The Scn'h columns for the dissemina
tion of his interesting views on com
pulsory voting in the United States
of America. tt muy draw upon our
space to any extent for that purpose,
and be welcome. All that we ask of
Mr. WlcKEHHHA.M is to dolino or describe
more specifically than lie did in Ponn
hylvania the other day, or even than he
does in the foregoing communication,
the practical and constitutional aspects
of this great, project of radical chungu
in America's polity of which he bus
now so courageously undertaken (amid
his many and exacting engagements)
to bo tho champion or father,
j Tor example, wo asked Brother Wick
f.RHHAM whether in his opinion the prin
ciple of tho coerced vote should apply
to every eloction of every kind or only
to certain elections, selectol by some
duly constituted authority as proper
j occasions for the compulsory exercise
of the right of franchise, lie replies
that he is not now suggest ing the sys
tem in connection with the choice of
candidates for office, but "as a concern-
itant to popular voting upon questions
of constitution or lawmaking, or re-
moval of officers by way of Inltlativo or
referendum or recall, should these be
come a part of our institutions." But if
the Attorney-Ocnerni resta his advocacy
of the compulsory vote on the broad as
sertion of legislative power which tho
last two paragraphs of his letter certainly
seem to contain, w hy should the enforce
ment of tho voto us n legal duty wait for
the establishment of the Initiative, the'
referendum and the recall? Pooh he
think there is any distinction between
the legal duty to participate in the elec
tion which makes a President of tho
United States and the legal duty to par
ticip.it'! in the
voto which by and by
shall unmake a President!!
Hut Profiler Wickkissiiam does con
sider the question of the enforced vote
for candidates for ofliee in his reply to
another question of ours. asked
him whether he would penalize a voter
for refusing to east his ballot, against
his conscience, for either of two candi
dates when he believed both to bo unfit.
The Attorney-Oonernl explains that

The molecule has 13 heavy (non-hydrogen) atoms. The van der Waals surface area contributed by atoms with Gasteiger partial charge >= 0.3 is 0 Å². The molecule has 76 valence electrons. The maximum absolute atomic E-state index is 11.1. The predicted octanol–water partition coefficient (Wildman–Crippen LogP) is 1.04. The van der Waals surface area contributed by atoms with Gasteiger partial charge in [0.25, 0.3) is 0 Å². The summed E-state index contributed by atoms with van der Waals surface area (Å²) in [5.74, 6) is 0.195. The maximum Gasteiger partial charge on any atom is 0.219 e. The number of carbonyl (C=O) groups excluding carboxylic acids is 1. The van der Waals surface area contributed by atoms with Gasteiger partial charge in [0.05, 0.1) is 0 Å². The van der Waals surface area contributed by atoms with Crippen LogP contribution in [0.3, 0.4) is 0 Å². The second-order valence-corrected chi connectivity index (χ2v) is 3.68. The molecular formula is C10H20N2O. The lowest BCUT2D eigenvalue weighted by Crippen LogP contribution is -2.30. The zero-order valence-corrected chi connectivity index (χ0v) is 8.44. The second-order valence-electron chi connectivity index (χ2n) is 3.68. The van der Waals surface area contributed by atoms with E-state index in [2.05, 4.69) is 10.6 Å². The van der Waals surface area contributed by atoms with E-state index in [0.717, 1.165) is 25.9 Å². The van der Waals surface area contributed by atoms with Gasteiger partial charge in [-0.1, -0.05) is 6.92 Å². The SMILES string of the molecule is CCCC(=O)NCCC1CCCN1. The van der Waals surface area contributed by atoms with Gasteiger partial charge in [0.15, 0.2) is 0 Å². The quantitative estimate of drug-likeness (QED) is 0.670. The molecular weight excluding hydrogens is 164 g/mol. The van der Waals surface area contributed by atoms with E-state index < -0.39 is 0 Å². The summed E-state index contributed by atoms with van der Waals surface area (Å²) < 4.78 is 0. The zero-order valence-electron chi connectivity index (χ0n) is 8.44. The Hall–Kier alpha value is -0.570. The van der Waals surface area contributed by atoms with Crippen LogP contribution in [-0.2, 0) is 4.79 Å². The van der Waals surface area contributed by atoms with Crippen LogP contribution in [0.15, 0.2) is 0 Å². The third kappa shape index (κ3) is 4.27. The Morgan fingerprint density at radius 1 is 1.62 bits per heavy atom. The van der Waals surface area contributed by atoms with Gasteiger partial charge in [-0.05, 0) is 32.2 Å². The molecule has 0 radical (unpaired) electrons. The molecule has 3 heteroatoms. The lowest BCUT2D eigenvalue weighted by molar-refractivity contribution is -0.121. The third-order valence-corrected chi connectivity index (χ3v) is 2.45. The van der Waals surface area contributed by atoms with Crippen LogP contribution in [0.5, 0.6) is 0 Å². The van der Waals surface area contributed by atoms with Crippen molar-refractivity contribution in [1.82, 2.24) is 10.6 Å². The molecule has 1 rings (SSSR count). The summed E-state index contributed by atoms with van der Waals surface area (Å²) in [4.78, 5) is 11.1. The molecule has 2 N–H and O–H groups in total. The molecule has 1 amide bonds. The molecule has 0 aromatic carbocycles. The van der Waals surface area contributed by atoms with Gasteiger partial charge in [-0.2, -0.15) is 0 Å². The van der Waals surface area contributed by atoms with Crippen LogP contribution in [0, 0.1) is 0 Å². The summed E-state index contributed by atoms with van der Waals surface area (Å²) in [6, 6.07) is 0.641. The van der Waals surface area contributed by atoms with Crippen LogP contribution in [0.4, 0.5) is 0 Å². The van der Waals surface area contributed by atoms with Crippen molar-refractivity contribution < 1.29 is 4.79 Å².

under the Belgian code in such a case
the voter would be allowed to cast a
blank ballot. So to that extent the
power of enforcement of the compulsory
vote does not go beyond the door of the
voting booth. The law would drag tho
elector to the polls and then not compel
him to elect. Against the idea that this
would be a futile and ridiculous pro
ceeding on the part of authority, Brother
Wickeiisiiam suggests that "practically
every election i held to (111 a number of
offices, and a voter may scratch, all can
didates for tin otlice while voting for
IHirsons to fill the other offices." We
should be pleased to ascertain the theory
on which the legal "duty" to vote could
be suspended in one instance and not,
if tho voter so chose, with regard to all
the other candidates for all the other
offices on the ballot.
Wo suspect that our distinguished
correspondent begins to see that it is
one thing to bring tho horse to water
and another to make him drink. In
addition to his proposed penalty of fine
or imprisonment for the failure to exer
cise a constitutional right which TlIK
Sf.N, with due respect for the Attorney-
General's opinion, persists in regarding
asa right which includes the right of non
exercise, would he tiot also provide for
forcing the reluctant citizen to the polls
by writ of court, procured in advance
anil backed by all the power of the
United States Government and its army,
and navy if necessary? A vista of pos
sibilities opens before our vision.
We note that the Attorney-General,
while declining to concede that this
tremendous and portentous change
might not be effected by mere act of
Congress, frankly speaks of constitu
tional amendment. We are certainly
with him as to the necessity of that
process. We are quite unable to per
ceive tho pertinence of his concluding
dictum: "No rights can exist in a democ